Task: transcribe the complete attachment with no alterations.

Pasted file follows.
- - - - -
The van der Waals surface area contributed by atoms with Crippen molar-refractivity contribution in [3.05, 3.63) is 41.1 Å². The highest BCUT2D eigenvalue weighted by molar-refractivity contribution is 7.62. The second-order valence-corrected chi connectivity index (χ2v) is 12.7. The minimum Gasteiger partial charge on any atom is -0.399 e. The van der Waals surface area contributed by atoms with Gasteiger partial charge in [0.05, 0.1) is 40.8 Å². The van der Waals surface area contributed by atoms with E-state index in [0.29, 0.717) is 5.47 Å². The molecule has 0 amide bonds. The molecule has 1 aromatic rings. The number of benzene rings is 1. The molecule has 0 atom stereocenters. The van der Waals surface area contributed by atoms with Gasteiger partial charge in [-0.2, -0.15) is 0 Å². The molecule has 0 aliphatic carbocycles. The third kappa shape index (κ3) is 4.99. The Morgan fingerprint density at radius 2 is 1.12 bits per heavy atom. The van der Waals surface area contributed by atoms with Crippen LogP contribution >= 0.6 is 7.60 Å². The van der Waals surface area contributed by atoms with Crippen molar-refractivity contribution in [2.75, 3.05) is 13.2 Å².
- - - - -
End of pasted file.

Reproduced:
The van der Waals surface area contributed by atoms with Crippen molar-refractivity contribution in [3.05, 3.63) is 41.1 Å². The highest BCUT2D eigenvalue weighted by molar-refractivity contribution is 7.62. The second-order valence-corrected chi connectivity index (χ2v) is 12.7. The minimum Gasteiger partial charge on any atom is -0.399 e. The van der Waals surface area contributed by atoms with Gasteiger partial charge in [0.05, 0.1) is 40.8 Å². The van der Waals surface area contributed by atoms with E-state index in [0.29, 0.717) is 5.47 Å². The molecule has 0 amide bonds. The molecule has 1 aromatic rings. The number of benzene rings is 1. The molecule has 0 atom stereocenters. The van der Waals surface area contributed by atoms with Gasteiger partial charge in [-0.2, -0.15) is 0 Å². The molecule has 0 aliphatic carbocycles. The third kappa shape index (κ3) is 4.99. The Morgan fingerprint density at radius 2 is 1.12 bits per heavy atom. The van der Waals surface area contributed by atoms with Crippen LogP contribution >= 0.6 is 7.60 Å². The van der Waals surface area contributed by atoms with Crippen molar-refractivity contribution in [2.75, 3.05) is 13.2 Å².